PBH: “On technical grounds, it is impossible for full-on Darwinism and a Christianity that takes its founder and its Scriptures seriously, to co-exist under a unified education policy.”

Why should they co-exist under a unified education policy? In case you’ve forgotten, it is illegal to teach any one religion in public schools. As much as you love to equate ‘DarwinISM’ with religion, you are quite wrong.

“Christianity has nothing to fear.”

True. Just certain elements of it need to keep it out of the science class. It’s that simple.

“Darth Rabit appears to have left traces.”

He must be HOPPING MAD! ;)

“Concerned I am about this.”

STILL concerned I am about your spelling and bad Yoda (MTFBWH) impressions.

The Science- Religion question ultimately, automatically, settles itself once the technology is right and once people can see the technology is right. It settles itself in harmony with, but not as a tool of indoctrination of, Christianity. It may well be compatible with other religions. It allows atheism and as far as I would know, can co-exist with many world religions. I repeat, it settles in harmony with Christianity. Full-on Darwinism doesn’t settle in harmony with Christianity. Let us briefly re-visit two technologic breakthroughs that, like Darwinism, were at first controversial. Unlike Darwinism (I mean, full-on Darwinism) they ultimately settled into harmony.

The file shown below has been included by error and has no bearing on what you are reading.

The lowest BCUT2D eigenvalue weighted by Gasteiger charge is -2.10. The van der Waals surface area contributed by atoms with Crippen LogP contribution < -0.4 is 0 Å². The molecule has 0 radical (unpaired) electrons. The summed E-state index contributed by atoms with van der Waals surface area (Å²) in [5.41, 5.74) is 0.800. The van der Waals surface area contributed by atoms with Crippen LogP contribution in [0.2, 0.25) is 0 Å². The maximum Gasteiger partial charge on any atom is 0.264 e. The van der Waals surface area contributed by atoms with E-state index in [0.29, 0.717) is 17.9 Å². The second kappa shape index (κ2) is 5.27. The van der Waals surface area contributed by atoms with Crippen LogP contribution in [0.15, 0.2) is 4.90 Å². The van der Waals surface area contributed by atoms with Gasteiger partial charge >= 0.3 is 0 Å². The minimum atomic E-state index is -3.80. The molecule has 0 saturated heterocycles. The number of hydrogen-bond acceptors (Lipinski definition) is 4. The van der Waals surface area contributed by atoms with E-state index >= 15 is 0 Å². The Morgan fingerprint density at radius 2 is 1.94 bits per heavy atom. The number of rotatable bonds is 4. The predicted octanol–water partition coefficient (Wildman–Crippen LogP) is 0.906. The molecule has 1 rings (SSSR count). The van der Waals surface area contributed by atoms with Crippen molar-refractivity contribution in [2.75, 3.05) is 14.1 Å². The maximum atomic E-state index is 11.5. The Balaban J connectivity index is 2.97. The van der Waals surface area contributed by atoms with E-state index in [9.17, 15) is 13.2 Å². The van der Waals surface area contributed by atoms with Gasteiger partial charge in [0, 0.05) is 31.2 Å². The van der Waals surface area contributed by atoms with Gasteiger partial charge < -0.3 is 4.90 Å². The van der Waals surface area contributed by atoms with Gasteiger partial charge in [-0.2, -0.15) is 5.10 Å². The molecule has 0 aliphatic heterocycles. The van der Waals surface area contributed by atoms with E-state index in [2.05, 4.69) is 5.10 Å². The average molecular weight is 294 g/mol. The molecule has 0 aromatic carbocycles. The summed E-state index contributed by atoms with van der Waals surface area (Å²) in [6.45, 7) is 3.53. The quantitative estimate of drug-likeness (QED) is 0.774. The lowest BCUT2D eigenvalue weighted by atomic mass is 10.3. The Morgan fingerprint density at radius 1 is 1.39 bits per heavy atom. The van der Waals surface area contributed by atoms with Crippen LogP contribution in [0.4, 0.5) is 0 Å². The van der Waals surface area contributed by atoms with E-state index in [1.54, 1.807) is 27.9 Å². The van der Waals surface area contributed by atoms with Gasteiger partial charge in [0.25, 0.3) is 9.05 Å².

1). Sun-centered solar system. This was particularly controversial because there are biblical texts that appear to forbid it. However, with the advent of Relativity Theory, by which all movement is relative, the Bible texts can be taken absolutely literally if need be. Even before Relativity we had the biblical analogy of Christ being not only the Son, but (in a figure) the Sun; so having Christ as the Center, intuitively made sense and harmonized. An heliocentric solar system “adds up”.

2). Relativity. Around one hundred years ago there was a problem in Physics: Why does the speed of light measure the same no matter how fast the measurer is moving? Einstein, brilliantly, counter-intuitively, applying solid mathematics, answered the problem. Light is the constant; measurements have meaning relative to the constant; the speed of light (with incidental riders) won’t change but the CLOCK that is involved in the measurement can, in a sense, change. The Light of the World is the Universal Constant that never changes (wonder where we’ve heard something like that before?) but time is relative and the day will come when time shall be no more. Where have we heard that before? Relativity harmonizes perfectly with basic biblical concepts.

Full-on Darwinism seems to have one species giving birth to another, gives nature the power to create, has no basis in solid mathematical description of the processes and proceedures it implies, and grates all the way. There is no grand concept I can think of with which it harmonizes. You know any?